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Shaolin Spirit Takes Root Abroad
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The Shaolin Temple has long been a symbol of religious serenity and Chinese martial arts or kungfu. With a growing international enthusiasm for Chinese kungfu in recent years, Shaolin Temple branches have taken root outside of China, started either directly by the main Shaolin Temple in China or by its disciples. In addition to martial arts training, these overseas branches are giving disciples an introduction to the profound culture that is Chinese kungfu.

Journalists from Banyue Tan (Fortnightly Review) recently visited two such overseas Shaolin Temple branches; one in New York, USA, and the other in Budapest, Hungary.

Shaolin NYC

Located on 41st Avenue, Flushing District, the Shaolin Temple in New York, covering a total area of 750 square meters, was set up in 1995 by Master Guolin, the Dharma heir of the 30th abbot of Shaolin. Today, it has about 400 disciples, half of whom are of Asian descent.

Of these disciples, three are monks and the others lay disciples. The lay disciples are as young as four or five, and as old as 70.

Contrary to popular belief, Shaolin disciples are a mix of monks, lay disciples (su jia di zi) and warrior monks (wu seng.) Unlike the fully fledged Shaolin monks, lay disciples and warrior monks do not take all ten Buddhist vows.

What stands out about the New York branch is the fact that it has female disciples. Master Guolin said: "Anyone who loves Shaolin kungfu, regardless of their religious background, can be our disciple."

Master Guolin admitted that what motivates most foreign disciples to join Shaolin is kungfu. However, he found that they gradually develop an interest in the deeper meaning of kungfu during the course of their training. He explained that the Shaolin culture is a part of traditional Chinese culture, which includes the art of Zen, martial arts, and traditional medicine.

Shaolin doesn't only teach kungfu; it also provides guidance on solving everyday practical problems through its Buddhism and Zen teachings.

Among his foreign disciples, Master Guolin is most proud of Jamal Brown. 37-year-old Brown won two gold medals at the World Traditional Martial Arts Festival in 2004. He has mastered the 18 Martial Arts of Shaolin and is an exponent with the spear, sword, lance, shield, axe, whip and in hand-to-hand combat. Brown has kungfu students of his own, with between 40 and 50 disciples in Brooklyn. Brown has even proudly said that he will devote his life to the teachings of Shaolin and Shaolin Temple is his home.

The New York Shaolin Temple is also actively involved in charity. Under Master Guolin's leadership, the Shaolin Kungfu Performance Group regularly organizes fundraisers to help poor children attend school and in support of disaster relief.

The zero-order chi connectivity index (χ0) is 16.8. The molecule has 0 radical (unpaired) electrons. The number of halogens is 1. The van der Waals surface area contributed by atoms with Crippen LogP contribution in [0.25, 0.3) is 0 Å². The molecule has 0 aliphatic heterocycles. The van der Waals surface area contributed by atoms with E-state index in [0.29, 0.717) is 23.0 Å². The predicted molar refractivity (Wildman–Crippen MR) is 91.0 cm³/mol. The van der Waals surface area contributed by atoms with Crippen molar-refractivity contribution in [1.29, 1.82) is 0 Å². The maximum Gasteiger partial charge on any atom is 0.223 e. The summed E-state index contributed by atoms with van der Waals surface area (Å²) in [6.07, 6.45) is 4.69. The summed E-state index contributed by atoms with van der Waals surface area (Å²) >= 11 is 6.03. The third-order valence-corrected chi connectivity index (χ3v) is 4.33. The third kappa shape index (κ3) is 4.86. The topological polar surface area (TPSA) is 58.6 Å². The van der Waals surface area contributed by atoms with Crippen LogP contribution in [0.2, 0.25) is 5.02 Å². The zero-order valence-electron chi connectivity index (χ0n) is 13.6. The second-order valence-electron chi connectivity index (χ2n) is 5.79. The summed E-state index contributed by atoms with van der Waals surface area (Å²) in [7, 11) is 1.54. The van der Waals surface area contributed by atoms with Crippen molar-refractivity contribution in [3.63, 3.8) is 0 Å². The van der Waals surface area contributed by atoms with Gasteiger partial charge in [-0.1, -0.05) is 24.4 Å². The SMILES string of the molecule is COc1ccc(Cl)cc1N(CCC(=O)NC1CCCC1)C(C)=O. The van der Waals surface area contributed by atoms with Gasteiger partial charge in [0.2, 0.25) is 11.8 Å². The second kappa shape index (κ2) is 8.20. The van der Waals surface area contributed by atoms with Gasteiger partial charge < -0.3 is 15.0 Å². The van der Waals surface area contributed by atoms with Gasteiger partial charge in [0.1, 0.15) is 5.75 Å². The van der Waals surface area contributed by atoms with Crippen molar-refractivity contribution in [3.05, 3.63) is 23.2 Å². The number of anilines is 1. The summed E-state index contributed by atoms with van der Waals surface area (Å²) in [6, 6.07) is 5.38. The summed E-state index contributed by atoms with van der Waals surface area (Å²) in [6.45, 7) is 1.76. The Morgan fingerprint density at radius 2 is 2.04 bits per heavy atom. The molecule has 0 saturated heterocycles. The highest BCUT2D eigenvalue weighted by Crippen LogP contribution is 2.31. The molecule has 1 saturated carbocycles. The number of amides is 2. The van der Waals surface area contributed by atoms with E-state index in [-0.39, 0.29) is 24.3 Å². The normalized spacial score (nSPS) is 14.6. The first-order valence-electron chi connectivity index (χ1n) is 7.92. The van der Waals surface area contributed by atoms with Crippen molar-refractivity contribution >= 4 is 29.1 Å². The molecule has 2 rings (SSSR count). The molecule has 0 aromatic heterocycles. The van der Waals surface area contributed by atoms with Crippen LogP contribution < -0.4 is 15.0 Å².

In addition, Master Guolin conducts self-defense classes for non-Shaolin members.

Shaolin Temple, Budapest

Twenty kilometers northeast of Budapest is the Shaolin Kungfu Training Center. Its entrance is an exact replica of the Shaolin Temple in China, resplendent with its red walls, gray tiles and distinctive Chinese design.

The center was set up in 1998 by an American Hungarian. In 1999, Shi Xinghong, a 32nd generation Shaolin monk, left his teaching post in Italy to take over the Hungarian center, which has trained more than 20,000 foreign disciples.

The Hungarian government has lent enormous support to the center, which includes a 1,000-square-meter piece of land that it gave to the center, free of charge. In 2003, the government invited Master Shi to lead the training of the Hungarian elite police force.

The center employs 20 martial arts coaches, most of whom have been practicing kungfu for more than 10 years. They give lessons at the center from eight to 10 in the morning before going out to schools and sports clubs. There are also night classes for those who work during the day.

Martial arts levels in Hungary are among the highest in Europe, with Hungarian exponents having won more than 500 prizes and trophies in international martial arts competitions. The talented pugilists who win the top three places at the annual national Chinese martial arts competition are sent to China to experience life at the original Shaolin Temple, sponsored by the center. 

In addition to kungfu, Master Shi also teaches Chinese philosophy and culture basics, typically in the last 20 minutes of every class, including teachings in Zen, Taoism and Confucianism.

For a more in-depth study of Chinese culture, students can attend summer camps and retreats that include lessons on tea culture, Chinese calligraphy and traditional Chinese medicine.

(China.org.cn by Wang Qian, November 5, 2006)

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